We stay in touch with all of our kids to the point where we do at least two special “Where Are They Now?” shows each year. Those are usually sort of fundraising shows, membership drives and things like that. We’ll have their original performances and brand-new interviews. That can be following our tuba player who played Flight of the Bumblebee in a bumblebee costume and finding her as the principal in the Philadelphia Orchestra, to a pianist we weren’t sure would end up playing piano or violin—she played both adeptly and the gagline was asking where her true passions lay and she answered nanobiology. She is now a fully funded researcher at Harvard. There are all kinds of paths we can take. Music will have been a primary part of their life whether they choose to make a career of it or not. Virtually every kid who decides they want to have a career in music makes a career in music. Those who move on to other things do it with the same passion and dedication that they address their music with.
It’s good they can find jobs, because one does hear that when a position opens up at a major orchestra, a thousand applicants may apply, and the problem is not that we’re not turning out enough kids who can play brilliantly in this area but that we’re not creating general audiences to listen to them.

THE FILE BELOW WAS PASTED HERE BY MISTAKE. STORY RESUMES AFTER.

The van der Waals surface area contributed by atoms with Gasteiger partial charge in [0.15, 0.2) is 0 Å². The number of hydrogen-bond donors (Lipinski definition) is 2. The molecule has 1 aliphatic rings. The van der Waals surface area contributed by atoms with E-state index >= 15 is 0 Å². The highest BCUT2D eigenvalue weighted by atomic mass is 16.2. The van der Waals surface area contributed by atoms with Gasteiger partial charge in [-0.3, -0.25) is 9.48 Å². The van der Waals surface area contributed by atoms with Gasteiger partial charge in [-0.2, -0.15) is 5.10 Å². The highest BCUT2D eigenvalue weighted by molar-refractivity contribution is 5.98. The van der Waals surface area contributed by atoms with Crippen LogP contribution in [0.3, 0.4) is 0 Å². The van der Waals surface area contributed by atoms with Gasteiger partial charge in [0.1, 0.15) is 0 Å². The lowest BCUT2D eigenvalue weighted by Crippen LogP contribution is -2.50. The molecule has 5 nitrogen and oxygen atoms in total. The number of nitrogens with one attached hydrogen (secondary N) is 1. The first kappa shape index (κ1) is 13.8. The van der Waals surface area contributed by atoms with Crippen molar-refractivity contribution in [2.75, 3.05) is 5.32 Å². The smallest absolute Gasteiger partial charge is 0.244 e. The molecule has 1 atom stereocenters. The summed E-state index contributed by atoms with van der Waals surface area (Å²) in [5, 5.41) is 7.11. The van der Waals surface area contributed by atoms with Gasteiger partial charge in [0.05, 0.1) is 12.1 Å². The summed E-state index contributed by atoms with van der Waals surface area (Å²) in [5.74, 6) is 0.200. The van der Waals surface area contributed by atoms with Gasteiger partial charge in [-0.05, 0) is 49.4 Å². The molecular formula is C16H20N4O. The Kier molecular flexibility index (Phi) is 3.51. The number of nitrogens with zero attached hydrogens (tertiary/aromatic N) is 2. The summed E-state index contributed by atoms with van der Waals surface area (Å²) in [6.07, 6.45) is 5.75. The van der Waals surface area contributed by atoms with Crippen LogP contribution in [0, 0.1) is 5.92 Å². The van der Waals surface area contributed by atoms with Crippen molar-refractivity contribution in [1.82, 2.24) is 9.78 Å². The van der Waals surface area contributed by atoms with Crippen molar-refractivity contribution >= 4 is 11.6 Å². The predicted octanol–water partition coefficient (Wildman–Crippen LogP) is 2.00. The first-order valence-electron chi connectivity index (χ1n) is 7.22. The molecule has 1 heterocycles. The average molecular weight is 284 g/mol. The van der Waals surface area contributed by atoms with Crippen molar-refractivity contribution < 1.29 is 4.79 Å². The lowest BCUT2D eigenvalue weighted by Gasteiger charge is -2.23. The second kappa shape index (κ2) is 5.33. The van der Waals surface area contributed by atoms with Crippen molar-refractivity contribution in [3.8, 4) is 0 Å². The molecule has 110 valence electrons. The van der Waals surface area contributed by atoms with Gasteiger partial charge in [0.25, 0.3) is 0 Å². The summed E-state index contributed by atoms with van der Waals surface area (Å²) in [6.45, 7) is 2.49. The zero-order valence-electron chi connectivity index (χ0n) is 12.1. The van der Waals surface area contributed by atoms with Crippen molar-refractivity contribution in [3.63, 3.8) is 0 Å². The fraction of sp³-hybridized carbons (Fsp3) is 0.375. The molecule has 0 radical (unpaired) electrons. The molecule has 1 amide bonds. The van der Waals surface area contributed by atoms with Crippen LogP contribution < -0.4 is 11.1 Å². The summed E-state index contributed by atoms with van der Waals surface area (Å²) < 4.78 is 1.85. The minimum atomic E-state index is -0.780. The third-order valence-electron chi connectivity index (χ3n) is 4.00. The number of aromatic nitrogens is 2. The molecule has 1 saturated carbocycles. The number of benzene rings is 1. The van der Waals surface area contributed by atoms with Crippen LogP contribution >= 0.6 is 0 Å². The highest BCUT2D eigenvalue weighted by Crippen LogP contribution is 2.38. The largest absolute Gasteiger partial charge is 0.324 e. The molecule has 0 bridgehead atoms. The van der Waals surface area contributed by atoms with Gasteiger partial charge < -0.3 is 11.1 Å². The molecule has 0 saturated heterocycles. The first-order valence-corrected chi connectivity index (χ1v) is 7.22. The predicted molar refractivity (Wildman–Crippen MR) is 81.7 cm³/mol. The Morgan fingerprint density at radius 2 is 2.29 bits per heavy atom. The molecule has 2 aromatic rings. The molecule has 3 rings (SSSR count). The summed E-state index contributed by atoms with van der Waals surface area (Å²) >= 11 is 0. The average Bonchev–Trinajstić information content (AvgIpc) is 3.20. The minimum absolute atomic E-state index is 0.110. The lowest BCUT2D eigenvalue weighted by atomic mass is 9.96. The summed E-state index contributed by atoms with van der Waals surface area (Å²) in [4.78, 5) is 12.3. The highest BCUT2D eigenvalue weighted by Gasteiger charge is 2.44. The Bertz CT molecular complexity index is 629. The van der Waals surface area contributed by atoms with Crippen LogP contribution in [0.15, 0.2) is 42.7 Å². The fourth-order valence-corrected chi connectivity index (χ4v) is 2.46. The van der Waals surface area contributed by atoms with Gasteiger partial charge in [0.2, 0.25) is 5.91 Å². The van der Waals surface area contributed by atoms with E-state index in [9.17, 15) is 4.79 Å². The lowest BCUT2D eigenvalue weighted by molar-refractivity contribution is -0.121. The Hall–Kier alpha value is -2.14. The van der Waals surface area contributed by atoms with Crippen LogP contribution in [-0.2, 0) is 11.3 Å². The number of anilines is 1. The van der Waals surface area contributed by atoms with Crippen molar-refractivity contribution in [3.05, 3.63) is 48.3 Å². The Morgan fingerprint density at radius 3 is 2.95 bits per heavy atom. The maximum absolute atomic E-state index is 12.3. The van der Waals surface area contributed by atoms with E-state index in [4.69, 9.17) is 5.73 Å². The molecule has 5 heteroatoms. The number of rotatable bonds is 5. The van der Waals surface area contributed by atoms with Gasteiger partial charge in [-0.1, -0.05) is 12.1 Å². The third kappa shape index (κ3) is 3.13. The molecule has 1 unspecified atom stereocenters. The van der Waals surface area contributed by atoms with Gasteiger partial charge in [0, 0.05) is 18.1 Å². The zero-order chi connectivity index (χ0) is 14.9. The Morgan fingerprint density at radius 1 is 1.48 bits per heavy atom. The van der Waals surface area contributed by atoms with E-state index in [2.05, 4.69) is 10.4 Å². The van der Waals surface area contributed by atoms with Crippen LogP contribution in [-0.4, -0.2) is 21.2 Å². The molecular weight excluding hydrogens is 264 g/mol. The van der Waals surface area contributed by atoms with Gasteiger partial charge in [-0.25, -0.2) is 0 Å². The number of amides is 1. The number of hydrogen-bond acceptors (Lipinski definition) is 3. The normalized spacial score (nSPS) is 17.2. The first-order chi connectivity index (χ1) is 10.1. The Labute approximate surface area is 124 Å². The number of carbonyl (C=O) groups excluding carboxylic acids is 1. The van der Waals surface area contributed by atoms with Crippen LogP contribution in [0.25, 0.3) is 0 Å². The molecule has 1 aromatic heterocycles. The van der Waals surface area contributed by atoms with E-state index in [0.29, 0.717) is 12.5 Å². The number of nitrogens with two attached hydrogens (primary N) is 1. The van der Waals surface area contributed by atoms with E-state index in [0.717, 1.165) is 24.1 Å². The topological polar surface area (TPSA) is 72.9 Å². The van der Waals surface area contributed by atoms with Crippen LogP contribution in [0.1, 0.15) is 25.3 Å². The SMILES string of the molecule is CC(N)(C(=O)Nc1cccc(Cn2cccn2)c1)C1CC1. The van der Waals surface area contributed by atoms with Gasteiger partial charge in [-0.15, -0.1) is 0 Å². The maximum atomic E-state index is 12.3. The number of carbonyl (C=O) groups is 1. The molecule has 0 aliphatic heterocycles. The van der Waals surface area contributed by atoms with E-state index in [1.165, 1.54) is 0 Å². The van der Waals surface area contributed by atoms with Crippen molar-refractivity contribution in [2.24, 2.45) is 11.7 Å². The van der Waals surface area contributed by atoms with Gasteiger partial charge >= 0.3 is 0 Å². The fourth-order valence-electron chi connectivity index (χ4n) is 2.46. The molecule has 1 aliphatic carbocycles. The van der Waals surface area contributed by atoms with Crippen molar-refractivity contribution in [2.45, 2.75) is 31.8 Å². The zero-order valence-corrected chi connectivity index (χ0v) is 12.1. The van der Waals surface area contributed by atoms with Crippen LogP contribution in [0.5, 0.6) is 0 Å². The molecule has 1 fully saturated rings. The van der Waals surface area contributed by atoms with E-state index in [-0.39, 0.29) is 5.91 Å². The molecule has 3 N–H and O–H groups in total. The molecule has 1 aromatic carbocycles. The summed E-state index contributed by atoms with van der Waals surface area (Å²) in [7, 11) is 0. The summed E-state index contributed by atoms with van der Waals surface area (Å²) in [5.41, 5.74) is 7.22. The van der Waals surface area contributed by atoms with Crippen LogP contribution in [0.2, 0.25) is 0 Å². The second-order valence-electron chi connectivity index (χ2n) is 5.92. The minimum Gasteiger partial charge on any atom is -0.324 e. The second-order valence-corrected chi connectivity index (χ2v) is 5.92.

In addition to the show we do a fair amount of artistic leadership brainstorming. All the kids get together after the show and talk about how they can best bring music into their community and how they can use their music to bring consciousness to natural disasters, like doing a benefit concert. Kids are trying to find ways to make music an integral part of their community. Also they realize as musicians and as personalities they can do good work by making their personalities an integral and important part of their musical and social community. So that goes a long way toward not just putting out really great players but putting out musicians who realize that their personality, and how they present themselves and interact with the community, are as important as their ability to play fast octaves. They’re not waiting around for some semipro manager to come and make a career for them. They’re making a career for themselves. They’re making opportunities, and that’s the most important distinction of our From the Top generation of young musicians and how they address the future.
At the start, was it exclusively at Jordan Hall?